The novel opens with a scene where Bowling has a day off work to go to London to collect a new set of false teeth. Throughout the novel, Bowling centres on his life history and focuses on how peaceful and happy he was before the First World War. Bowling wins seventeen pounds on the horses and thinks the possible way to spend this sum of money that he keeps secret from his family. It is in the second part of the novel that George Bowling recalls his excellent memories of childhood in Lower Binfield. He tells his reader how he and his brother used to go fishing, how he discovered a pool full of carps in it at the Binfield House estate. It was the First World War that forced him to leave Lower Binfield to join in the Army, and to go to France later. Now, he remembers that it was when his mother died that he had visited Lower Binfield. He is now married, has two children and works as a insurance agent. In part III, Bowling attends Left Book Club meeting where he listens to a lecture on anti-Fascism. This lecture horrifies him to the utmost by the slogans full of hatred. Under the influence of this meeting, being fed up with his family and entrapped in the highly industrialised England, he decides to visit Lower Binfield where he was born and reared. It was Lower Binfield that Bowling hopes to visit the places of his childhood again to see the old pond teeming with huge fish in it to have a chance to try and catch fish that he could never do when he was a child. However, things are not as he hopes in Lower Binfield, he notices that everything has changed. Part IV covers his encounter with the industrialised Lower Binfield. He is shocked to see the changes the town has undergone: his family home and workplace ‘Samuel Bowling, Corn & Seed Merchant’ has changed into ‘Wendy’s Tea-Shop’, the carp pool where he hoped to fish a carp has become a rubbish dump, the stocking factory of the past is making bombs now. All his dreams shatter and feel all alone and entrapped in the grips of modernism to such an extent that all his past seem distant. The concept of ‘You can't go home again’ has become the notion Bowling cannot escape from.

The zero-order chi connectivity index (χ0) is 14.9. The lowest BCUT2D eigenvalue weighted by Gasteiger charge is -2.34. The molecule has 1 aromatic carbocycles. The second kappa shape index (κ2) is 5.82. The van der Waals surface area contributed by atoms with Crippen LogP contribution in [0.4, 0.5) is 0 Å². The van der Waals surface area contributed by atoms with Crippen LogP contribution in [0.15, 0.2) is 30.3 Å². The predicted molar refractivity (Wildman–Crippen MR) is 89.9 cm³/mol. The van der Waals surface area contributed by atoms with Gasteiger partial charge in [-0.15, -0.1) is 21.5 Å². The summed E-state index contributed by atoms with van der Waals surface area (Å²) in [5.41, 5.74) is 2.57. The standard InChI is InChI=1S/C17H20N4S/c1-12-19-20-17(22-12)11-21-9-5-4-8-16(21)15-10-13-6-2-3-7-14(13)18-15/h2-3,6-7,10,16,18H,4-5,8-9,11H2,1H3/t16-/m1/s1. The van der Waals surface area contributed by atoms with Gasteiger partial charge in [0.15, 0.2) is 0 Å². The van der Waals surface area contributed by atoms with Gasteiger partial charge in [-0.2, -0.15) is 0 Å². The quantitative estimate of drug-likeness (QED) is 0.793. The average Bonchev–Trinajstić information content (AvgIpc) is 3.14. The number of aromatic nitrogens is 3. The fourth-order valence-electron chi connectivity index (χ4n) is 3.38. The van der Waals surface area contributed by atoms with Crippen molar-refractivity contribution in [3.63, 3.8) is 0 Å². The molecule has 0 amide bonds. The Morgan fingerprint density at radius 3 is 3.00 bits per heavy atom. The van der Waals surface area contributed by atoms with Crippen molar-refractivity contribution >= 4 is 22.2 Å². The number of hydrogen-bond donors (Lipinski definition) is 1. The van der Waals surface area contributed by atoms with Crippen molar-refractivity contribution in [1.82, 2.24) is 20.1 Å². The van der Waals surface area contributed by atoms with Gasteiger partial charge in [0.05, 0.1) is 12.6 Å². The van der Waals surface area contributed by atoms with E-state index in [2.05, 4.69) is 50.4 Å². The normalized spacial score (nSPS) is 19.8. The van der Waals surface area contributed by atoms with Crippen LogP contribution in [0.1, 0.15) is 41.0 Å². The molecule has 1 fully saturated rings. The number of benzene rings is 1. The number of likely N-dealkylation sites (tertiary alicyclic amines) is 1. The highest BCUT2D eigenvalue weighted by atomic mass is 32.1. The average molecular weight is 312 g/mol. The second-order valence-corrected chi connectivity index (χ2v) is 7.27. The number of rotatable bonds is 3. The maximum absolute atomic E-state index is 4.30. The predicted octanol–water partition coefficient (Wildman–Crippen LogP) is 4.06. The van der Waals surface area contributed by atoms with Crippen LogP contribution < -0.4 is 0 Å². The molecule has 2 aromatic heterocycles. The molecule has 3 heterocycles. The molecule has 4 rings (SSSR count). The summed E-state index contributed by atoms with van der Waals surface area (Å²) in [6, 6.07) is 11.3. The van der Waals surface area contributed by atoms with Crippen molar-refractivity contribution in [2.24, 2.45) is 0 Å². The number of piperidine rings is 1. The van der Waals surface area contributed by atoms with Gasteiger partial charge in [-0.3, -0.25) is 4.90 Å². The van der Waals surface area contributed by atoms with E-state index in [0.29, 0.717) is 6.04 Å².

One of the issues Orwell stresses throughout the novel is the change of less industrialised Edwardian England to modern England experiencing rapid industrialisation. Orwell is quite critical to the rapid rise of industrialisation as it involves a technological process of standardisation and mechanisation that puts ultimate limit on one’s freedom. In a way, Orwell seems to suggest that this rapid rise of industrialisation is what separates man from his past leaving him isolated from his traditions he used to cherish. First implied by the new false teeth, his vision of modern world he was plunged into is depicted clearly in the scene where he tries ‘frankfurter’, long reddish smoked sausage, for the first time: